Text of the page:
Montgomery County Public Schools
MCPS announced its framework for a safe return to in-person learning on November 6, aiming to phase students back into schools starting January 12.
Students in special education and Career and Technology Education programs will be integrated into an in-person learning environment first. If coronavirus cases continue to stay below five percent of the Montgomery County population, more of the student body will be phased in during the beginning of the second semester.
“We can all agree that we all wish we were back in the building learning and interacting with one another,” said Assistant Principal Joseph Msefya. “This pandemic and distance learning are posing unique challenges that require the collective effort from students, families and school staff to address.”
MCPS has laid out the COVID-19 safety guidelines, and county education officials are training staff and administrators to prepare for the transition.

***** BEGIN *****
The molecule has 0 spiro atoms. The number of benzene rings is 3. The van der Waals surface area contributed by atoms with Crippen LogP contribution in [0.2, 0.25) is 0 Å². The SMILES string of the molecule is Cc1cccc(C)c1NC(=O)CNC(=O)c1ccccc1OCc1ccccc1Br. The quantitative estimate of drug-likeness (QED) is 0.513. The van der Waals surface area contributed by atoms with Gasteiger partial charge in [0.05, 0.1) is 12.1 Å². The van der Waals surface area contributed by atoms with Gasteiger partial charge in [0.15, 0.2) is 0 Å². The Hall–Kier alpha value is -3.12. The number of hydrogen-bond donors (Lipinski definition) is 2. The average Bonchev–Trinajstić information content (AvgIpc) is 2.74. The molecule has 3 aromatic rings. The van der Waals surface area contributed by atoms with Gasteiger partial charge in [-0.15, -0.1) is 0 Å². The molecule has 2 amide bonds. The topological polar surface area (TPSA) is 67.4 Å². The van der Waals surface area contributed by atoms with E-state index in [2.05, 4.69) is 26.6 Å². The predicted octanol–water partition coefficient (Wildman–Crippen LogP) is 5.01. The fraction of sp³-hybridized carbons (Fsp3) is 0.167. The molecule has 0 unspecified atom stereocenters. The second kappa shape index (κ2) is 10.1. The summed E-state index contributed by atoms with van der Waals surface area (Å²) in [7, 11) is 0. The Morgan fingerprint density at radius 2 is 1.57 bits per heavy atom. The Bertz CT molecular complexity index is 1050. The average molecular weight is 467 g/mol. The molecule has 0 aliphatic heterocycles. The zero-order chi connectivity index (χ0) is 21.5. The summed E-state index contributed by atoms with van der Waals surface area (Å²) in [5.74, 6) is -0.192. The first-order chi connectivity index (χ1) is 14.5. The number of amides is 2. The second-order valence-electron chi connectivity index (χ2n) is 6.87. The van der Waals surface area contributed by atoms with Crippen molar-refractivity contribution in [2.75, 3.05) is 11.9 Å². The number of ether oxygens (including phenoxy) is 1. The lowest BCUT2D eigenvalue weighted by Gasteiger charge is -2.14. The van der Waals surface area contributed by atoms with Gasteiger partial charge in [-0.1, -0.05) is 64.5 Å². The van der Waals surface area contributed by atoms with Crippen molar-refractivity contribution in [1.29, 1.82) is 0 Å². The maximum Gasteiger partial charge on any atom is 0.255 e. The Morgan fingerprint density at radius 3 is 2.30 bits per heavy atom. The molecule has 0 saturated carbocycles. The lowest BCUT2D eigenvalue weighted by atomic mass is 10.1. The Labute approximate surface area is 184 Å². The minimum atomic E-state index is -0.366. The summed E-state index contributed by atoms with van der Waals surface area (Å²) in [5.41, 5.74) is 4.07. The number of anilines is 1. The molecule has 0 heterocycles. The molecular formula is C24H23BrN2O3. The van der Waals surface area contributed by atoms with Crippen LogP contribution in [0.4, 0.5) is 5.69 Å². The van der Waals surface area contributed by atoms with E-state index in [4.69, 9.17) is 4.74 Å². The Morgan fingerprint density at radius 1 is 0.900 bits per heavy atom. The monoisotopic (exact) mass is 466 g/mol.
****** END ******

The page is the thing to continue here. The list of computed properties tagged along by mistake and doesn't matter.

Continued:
To minimize health risks, MCPS will limit capacity in schools, perform health screenings and temperature checks, require students and staff to wear face coverings, and provide constant easy access to sanitation and enforce social distancing.
“I trust that MCPS officials are closely monitoring the health metrics and making real-time evidence-based decisions,” Msefya said. “We continue to prioritize the safety and health of students and staff.
Families will be able to choose between in-person, hybrid or virtual learning for the second semester. Students who remain in online schooling will continue the current learning structure.
“I think in-person learning resuming will be really great if done safely,” sophomore Justin Yang said. “MCPS needs to focus on not letting disadvantaged people fall behind through online school.”
The county’s plan follows CDC and state guidelines to keep students and faculty uninfected. If coronavirus positivity rates were to increase, however, MCPS would revert back to virtual learning until it is safe to resume in-person classes.
“I want to go back but I’m skeptical,” senior Ela Shroff said. “Other schools have reopened and students got infected. Cases in Maryland are going up; I’d be surprised if they open school in February.”